To be clear: I don't consider myself to be some harbinger of doom, reading the works of famous writers and causing their subsequent deaths. There are too many I've read who remain very much alive, even after I finished a great number of their novels, but still I will say no more of it because of a tiny ember of fear in the back of my mind that burns with: I could be wrong. Not likely, but I'm open to possibilities. Think of my attitude in the same terms you would of the lapsed-Catholic-cum-atheist who still mildly fears various sins and transgressions for the inculcated possibility of eternal damnation. Moreover, that pretty much describes my attitude in relation to superstitions just generally -- fear of supernal punishment.
The real result for me of Barry Hannah's passing is it changes a little of the critical bent I was going to approach his work with, i.e. critical in a more negative sense. I enjoyed "Airships" quite a lot actually, but there were problems I had with it that I can't simply brush under the rug of "artistic license." Maybe nows not the time, but does anyone understand his inclination towards liberal use of the "N-word"? I'm being sincere here, and if you've read "Airships" then you know near every story contains numerous appearances of a word that makes the bleeding heart, PC liberal in me cringe. So what gives? You tell me. I haven't read enough Faulkner or Walker Percy to know if this is a white southern writer thing. Please, enlighten me.
And I'm not opposed to frank or crass terms in literature, not by a long shot. I'd say, over all, I've got a rather anti-PC sensibility. I enjoyed reading a number of David Foster Wallace essays on something near this subject from "Consider the Lobster" -- which remains one of my favorite books all time for the shear and evident erudition brought to bear as he tackles issues in that non-combative, broad-minded but also subtly and subversively internecine Wallacian way of his. I found this especially effective in his last essay in which he sits-in on a local conservative broadcaster's (John Ziegler's) radio show, picking apart the many incendiary moments with really thought-provoking analysis, for example an issue of being "PC":
. . . [F]or what it's worth, John Ziegler does not appear to be racist as "racist" is generally understood. What he is is more like very, very insensitive . . . Actually, though, it is in the very passion of his objection to terms like "insensitive," "racist," and "the N-word" that his real problem lies. Like many other post-Limbaugh hosts, John Ziegler seems unable to differentiate between (1) cowardly, hypocritical acquiescence to the tyranny of Political Correctness and (2) judicious, compassionate caution about using words that cause pain to large groups of human beings, especially when there are all sorts of less upsetting words that can be used . . . If it causes you real pain to hear or see something, and I make it a point to inflict that thing on you merely because I object to your reasons for finding it painful, then there's something wrong with my sense of proportion, or my recognition of your basic humanity, or both. (322)Now certainly there is a difference between a self-righteous, bloviating radio talk show host decrying his / her inability to use such terms as the "N-word" without people making a stink about it, and the artistic implementation of said word in literature, as Barry Hannah most assuredly had done. But call me "cowardly" and "hypocritical" and so forth with regard to PC terms, but when Hannah writes things like, "This nigger was eating a banana, hanging his leg out the front seat on the curb," I get a little discomfited.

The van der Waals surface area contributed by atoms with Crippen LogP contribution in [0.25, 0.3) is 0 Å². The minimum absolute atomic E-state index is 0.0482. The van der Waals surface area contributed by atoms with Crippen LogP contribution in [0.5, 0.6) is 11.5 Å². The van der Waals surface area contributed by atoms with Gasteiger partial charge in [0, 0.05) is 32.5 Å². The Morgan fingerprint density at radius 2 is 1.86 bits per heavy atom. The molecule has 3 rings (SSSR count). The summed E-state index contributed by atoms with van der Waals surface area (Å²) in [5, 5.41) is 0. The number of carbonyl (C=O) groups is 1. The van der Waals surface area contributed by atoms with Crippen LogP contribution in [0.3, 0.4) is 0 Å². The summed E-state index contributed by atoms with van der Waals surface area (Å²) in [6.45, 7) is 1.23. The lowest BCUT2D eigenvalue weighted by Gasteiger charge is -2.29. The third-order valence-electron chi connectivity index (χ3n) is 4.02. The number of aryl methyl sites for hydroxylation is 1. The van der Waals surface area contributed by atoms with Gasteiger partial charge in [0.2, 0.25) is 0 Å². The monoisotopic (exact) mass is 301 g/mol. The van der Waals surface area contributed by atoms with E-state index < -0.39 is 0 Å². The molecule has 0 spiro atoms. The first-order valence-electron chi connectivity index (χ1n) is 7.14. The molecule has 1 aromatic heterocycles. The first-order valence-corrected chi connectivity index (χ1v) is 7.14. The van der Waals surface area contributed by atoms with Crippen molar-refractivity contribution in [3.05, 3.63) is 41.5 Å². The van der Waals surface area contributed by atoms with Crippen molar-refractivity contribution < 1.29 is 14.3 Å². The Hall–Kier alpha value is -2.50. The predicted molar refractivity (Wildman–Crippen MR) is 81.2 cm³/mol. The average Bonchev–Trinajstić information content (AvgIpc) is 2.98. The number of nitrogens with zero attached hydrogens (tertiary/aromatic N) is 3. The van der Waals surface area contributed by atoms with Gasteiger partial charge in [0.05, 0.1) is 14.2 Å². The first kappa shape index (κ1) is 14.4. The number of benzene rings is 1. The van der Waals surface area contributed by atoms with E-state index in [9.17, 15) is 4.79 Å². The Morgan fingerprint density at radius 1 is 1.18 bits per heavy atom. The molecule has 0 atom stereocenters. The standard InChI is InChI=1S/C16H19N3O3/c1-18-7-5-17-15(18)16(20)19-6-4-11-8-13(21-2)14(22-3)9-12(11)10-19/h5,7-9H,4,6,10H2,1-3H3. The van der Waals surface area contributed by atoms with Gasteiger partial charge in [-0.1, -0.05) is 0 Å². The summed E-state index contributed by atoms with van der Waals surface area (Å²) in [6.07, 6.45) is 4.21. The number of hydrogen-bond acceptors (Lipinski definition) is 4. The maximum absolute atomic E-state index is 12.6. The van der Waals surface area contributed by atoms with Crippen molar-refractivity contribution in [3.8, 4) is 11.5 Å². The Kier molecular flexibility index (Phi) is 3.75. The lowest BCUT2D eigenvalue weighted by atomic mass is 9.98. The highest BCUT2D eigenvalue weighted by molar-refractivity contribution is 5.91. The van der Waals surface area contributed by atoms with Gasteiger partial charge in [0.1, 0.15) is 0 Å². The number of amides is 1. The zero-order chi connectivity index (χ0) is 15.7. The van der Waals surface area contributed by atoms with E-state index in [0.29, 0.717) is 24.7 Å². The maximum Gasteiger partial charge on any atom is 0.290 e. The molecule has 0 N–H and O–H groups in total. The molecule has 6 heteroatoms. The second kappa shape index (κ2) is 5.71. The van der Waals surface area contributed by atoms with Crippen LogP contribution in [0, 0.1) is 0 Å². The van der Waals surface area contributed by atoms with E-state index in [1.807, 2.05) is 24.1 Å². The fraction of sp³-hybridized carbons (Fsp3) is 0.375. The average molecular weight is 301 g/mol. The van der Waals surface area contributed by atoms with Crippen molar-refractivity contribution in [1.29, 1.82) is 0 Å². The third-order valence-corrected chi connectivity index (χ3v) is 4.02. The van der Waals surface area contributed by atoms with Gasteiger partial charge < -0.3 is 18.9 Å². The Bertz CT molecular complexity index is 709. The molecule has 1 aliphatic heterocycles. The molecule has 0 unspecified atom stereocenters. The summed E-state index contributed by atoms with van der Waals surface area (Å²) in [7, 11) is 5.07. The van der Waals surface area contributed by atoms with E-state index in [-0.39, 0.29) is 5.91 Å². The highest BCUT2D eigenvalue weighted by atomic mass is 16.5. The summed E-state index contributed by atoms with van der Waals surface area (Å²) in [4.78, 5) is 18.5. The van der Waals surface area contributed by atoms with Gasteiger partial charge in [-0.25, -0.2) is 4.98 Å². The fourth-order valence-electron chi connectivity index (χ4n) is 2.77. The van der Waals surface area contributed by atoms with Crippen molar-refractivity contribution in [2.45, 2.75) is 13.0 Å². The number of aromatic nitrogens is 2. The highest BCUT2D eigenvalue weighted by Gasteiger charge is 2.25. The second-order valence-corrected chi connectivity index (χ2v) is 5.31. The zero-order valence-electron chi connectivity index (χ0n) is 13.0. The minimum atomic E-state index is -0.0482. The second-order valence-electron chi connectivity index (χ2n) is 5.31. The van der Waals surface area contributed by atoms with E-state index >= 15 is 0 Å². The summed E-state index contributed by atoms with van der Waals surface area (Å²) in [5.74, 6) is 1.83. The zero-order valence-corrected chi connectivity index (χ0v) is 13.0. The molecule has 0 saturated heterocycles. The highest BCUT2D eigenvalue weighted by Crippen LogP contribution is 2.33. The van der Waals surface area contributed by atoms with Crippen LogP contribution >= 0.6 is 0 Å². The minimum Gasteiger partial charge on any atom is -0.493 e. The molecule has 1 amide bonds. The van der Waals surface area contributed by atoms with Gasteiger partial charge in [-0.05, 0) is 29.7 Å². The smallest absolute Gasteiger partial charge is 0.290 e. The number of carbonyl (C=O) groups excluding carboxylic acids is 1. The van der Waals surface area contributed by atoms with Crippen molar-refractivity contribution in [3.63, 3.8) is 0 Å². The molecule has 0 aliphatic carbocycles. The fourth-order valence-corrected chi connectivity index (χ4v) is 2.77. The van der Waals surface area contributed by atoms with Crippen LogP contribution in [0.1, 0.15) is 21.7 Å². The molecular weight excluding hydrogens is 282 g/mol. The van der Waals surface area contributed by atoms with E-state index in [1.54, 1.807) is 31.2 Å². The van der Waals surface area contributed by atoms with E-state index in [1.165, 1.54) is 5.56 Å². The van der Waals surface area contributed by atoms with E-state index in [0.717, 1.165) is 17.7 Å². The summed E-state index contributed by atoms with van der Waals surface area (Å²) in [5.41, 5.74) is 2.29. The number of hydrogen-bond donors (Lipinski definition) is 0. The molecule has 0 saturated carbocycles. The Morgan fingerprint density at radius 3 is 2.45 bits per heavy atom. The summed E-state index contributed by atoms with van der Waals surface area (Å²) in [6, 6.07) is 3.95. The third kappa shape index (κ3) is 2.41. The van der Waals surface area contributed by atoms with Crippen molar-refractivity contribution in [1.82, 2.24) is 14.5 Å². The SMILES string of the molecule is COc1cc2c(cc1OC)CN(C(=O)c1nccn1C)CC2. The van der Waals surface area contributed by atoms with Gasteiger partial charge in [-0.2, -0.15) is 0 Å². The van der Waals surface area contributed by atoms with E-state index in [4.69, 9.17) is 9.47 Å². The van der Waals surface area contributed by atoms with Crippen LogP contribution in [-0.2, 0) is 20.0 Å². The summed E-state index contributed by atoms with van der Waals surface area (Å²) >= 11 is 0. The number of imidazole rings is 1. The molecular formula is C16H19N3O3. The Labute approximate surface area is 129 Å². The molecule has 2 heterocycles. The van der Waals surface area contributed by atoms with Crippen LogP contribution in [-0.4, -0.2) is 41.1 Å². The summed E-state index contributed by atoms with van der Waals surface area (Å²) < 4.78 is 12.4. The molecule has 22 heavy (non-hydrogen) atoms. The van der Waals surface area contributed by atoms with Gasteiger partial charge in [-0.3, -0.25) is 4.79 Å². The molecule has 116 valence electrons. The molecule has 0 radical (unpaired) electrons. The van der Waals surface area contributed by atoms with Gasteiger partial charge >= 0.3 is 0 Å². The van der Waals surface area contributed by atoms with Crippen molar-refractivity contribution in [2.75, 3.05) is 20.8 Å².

Now especially in the preceding example from "Constant Pain in Tuscaloosa," but throughout the book of short stories, I realize a strong argument could be made that he is attempting to undermine the very notion that blacks represent any kind of servile underclass through the very indictable way they are perceived by the various white protagonists who tell his stories, but I guess in the same way someone might consider it untoward if a German were to write a contemporary-ish story of Jews being referred to with the same pejorative slurs that defined a culture of discrimination and genocide in the '30s and '40s, so too does it unnerve me when a white southern author does a comparable thing with the "N-word" -- inarguably the paramount disparagement of the Jim Crow-era (and continuing today, more or less) American south, with so much historical weight loaded to it. (And when so often its use in his writing seems superfluous, anyway.)
Furthermore, I realize that lynching was not a phenomenon unique to the south, and so my northern hands are anything but clean (especially with Chicago's less than superlative history of black-white race relations), but maybe that's even more reason for why its use makes me uneasy -- I'm no less complicit. People will say that words are just words, and to an extent I agree. But the "N-word" -- not our understanding of the history behind it -- is one I'd prefer went the way of "Coolie" or "Pickaninny" and exited the vernacular in toto.
I guess what I'm ultimately saying is I wish it hadn't bothered me so much, because all told, I really liked what I read in "Airships." It at times in my mind definitely betokened a southern George Saunders, with ribald tales and their very present moral underpinnings, such as in "Eating Wife and Friends," "Our Secret Home," "Testimony of Pilot," and "Coming Close to Donna." In the end, the above description of a humorous but even-handed and thoughtful story-teller is how I'll choose to regard the work of Barry Hannah, but if there's a singular reason I cannot place him among my favorites, it has got to be as I have stated, just something in the diction, and liberality of its employment. The effect perhaps was lost on me, as maybe I'm too sensitive. I never thought that was so.